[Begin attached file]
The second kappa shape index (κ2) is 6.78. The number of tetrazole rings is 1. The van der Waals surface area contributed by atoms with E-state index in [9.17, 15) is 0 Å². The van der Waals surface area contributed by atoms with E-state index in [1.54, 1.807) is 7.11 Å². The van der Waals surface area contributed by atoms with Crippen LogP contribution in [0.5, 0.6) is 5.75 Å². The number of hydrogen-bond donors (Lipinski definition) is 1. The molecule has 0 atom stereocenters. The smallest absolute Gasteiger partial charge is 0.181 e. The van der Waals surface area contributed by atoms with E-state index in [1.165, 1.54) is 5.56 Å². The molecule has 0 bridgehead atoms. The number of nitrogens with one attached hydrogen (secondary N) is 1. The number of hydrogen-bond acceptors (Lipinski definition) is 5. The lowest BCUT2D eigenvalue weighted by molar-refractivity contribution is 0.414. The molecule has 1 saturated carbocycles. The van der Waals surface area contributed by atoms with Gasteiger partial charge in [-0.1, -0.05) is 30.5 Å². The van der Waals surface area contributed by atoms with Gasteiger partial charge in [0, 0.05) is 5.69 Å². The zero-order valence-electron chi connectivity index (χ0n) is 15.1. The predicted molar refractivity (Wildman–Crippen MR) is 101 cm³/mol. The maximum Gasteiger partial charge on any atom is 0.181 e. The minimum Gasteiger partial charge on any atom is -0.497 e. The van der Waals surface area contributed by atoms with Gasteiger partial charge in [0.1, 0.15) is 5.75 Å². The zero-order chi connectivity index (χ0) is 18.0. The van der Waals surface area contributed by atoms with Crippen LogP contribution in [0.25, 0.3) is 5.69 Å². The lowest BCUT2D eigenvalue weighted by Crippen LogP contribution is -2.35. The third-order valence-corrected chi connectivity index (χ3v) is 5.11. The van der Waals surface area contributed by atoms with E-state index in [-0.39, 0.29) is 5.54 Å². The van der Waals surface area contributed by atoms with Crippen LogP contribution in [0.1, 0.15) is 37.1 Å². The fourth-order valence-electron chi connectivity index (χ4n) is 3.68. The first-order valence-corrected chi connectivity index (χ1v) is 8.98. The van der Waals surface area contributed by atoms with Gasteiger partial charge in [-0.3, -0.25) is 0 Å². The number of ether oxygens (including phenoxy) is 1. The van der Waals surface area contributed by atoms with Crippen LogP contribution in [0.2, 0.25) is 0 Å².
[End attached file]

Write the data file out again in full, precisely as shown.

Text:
The second kappa shape index (κ2) is 6.78. The number of tetrazole rings is 1. The van der Waals surface area contributed by atoms with E-state index in [9.17, 15) is 0 Å². The van der Waals surface area contributed by atoms with E-state index in [1.54, 1.807) is 7.11 Å². The van der Waals surface area contributed by atoms with Crippen LogP contribution in [0.5, 0.6) is 5.75 Å². The number of hydrogen-bond donors (Lipinski definition) is 1. The molecule has 0 atom stereocenters. The smallest absolute Gasteiger partial charge is 0.181 e. The van der Waals surface area contributed by atoms with E-state index in [1.165, 1.54) is 5.56 Å². The molecule has 0 bridgehead atoms. The number of nitrogens with one attached hydrogen (secondary N) is 1. The number of hydrogen-bond acceptors (Lipinski definition) is 5. The lowest BCUT2D eigenvalue weighted by molar-refractivity contribution is 0.414. The molecule has 1 saturated carbocycles. The van der Waals surface area contributed by atoms with Gasteiger partial charge in [-0.1, -0.05) is 30.5 Å². The van der Waals surface area contributed by atoms with Gasteiger partial charge in [0, 0.05) is 5.69 Å². The zero-order valence-electron chi connectivity index (χ0n) is 15.1. The predicted molar refractivity (Wildman–Crippen MR) is 101 cm³/mol. The maximum Gasteiger partial charge on any atom is 0.181 e. The minimum Gasteiger partial charge on any atom is -0.497 e. The van der Waals surface area contributed by atoms with Gasteiger partial charge in [0.1, 0.15) is 5.75 Å². The zero-order chi connectivity index (χ0) is 18.0. The van der Waals surface area contributed by atoms with Crippen LogP contribution in [0.25, 0.3) is 5.69 Å². The lowest BCUT2D eigenvalue weighted by Crippen LogP contribution is -2.35. The third-order valence-corrected chi connectivity index (χ3v) is 5.11. The van der Waals surface area contributed by atoms with E-state index in [-0.39, 0.29) is 5.54 Å². The van der Waals surface area contributed by atoms with Crippen LogP contribution in [0.1, 0.15) is 37.1 Å². The fourth-order valence-electron chi connectivity index (χ4n) is 3.68. The first-order valence-corrected chi connectivity index (χ1v) is 8.98. The van der Waals surface area contributed by atoms with Gasteiger partial charge in [-0.3, -0.25) is 0 Å². The number of ether oxygens (including phenoxy) is 1. The van der Waals surface area contributed by atoms with Crippen LogP contribution in [0.2, 0.25) is 0 Å².